Just last month, TNCI, a national voice and data communications reseller, competitive level exchange carrier and VoIP network provider, announced that it was offering a “business downturn flexibility” contract clause to new and existing customers using its telecom services. The new contract clause is “designed as a method for renegotiating service agreements due to a change in the customer’s business situation as a result of the recession,” according to a statement by company officials.
TNCI isn’t the first to do this and definitely won’t be the last. Telecom providers are feeling the heat of this weakened economy and are doing whatever is necessary to work with IT organizations on managing their telecom spending and services.
Telecom providers ultimately want to keep your business. It’s easier for them to keep a remaining large customer than invest in a new one. “If Verizon has a customer with 1,000 analog lines, it is easier to lower their rates or work with them on their contract, than install 1000 lines for a new customer,” said Michael McCauley, PMP of TelPlus Communications, a managed telecommunications solutions provider. “It’s always much easier to negotiate from a point of strength.”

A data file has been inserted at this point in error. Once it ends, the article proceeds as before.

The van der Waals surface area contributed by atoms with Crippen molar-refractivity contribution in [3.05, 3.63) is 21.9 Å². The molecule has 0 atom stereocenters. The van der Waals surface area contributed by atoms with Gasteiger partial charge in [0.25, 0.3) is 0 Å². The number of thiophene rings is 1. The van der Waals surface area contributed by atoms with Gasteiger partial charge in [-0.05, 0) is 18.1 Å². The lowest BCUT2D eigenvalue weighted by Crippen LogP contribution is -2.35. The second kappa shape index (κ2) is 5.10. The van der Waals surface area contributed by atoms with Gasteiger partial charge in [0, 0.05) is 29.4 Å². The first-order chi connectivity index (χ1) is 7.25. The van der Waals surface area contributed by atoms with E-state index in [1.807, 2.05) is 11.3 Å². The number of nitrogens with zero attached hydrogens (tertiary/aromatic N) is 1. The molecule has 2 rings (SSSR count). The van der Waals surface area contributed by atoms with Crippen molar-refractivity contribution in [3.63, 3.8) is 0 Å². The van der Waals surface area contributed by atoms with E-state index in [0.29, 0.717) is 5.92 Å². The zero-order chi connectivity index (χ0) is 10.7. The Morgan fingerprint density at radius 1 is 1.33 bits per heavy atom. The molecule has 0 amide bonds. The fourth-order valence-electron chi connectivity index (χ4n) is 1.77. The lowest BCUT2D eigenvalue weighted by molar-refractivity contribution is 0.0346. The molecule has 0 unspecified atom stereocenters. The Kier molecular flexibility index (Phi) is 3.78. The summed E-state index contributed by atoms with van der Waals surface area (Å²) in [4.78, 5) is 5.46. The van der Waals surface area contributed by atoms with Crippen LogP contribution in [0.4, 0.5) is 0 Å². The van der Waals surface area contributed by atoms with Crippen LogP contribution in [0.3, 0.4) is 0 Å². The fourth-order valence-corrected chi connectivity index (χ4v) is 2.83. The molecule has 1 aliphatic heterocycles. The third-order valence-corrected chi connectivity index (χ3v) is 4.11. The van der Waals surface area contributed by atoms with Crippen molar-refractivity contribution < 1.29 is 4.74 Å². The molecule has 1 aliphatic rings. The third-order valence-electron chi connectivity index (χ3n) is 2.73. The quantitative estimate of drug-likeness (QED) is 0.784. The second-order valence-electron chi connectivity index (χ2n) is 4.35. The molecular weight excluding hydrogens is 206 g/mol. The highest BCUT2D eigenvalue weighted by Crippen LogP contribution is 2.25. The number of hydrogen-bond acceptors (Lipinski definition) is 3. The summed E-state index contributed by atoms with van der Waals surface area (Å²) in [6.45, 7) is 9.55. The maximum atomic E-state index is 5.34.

Whether your telecom spending is managed through IT or an outsourced service provider, adding a “business downturn” clause to your contracts is a smart business decision in bad times.
This past week, SearchCIO.com was all over business process management, from BPM and service-oriented architecture (SOA) and how they work together to how to find fast ROI using BPM. We also podcasted an interview with the Massachusetts state CIO, who offered helpful lessons for any enterprise CIO grappling with new technologies, compliance, budgets and more. Check it all out below, and scroll down for the latest from the blog.